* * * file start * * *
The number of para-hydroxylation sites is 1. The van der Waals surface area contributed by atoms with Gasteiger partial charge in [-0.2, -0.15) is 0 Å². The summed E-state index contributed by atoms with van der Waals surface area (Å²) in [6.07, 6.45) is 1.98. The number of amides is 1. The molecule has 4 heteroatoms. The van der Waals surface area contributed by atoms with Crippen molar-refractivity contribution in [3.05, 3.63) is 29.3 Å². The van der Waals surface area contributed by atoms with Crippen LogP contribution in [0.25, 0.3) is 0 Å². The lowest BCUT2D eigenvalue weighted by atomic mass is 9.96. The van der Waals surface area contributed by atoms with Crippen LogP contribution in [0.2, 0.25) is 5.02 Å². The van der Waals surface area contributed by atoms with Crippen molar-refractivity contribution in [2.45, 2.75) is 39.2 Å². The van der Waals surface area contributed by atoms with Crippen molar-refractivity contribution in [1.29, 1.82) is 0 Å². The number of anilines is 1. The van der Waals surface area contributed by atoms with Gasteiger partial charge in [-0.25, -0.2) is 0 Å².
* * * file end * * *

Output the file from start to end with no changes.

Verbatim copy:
The number of para-hydroxylation sites is 1. The van der Waals surface area contributed by atoms with Gasteiger partial charge in [-0.2, -0.15) is 0 Å². The summed E-state index contributed by atoms with van der Waals surface area (Å²) in [6.07, 6.45) is 1.98. The number of amides is 1. The molecule has 4 heteroatoms. The van der Waals surface area contributed by atoms with Crippen molar-refractivity contribution in [3.05, 3.63) is 29.3 Å². The van der Waals surface area contributed by atoms with Crippen LogP contribution in [0.25, 0.3) is 0 Å². The lowest BCUT2D eigenvalue weighted by atomic mass is 9.96. The van der Waals surface area contributed by atoms with Crippen LogP contribution in [0.2, 0.25) is 5.02 Å². The van der Waals surface area contributed by atoms with Crippen molar-refractivity contribution in [2.45, 2.75) is 39.2 Å². The van der Waals surface area contributed by atoms with Crippen molar-refractivity contribution in [1.29, 1.82) is 0 Å². The number of anilines is 1. The van der Waals surface area contributed by atoms with Gasteiger partial charge in [-0.25, -0.2) is 0 Å².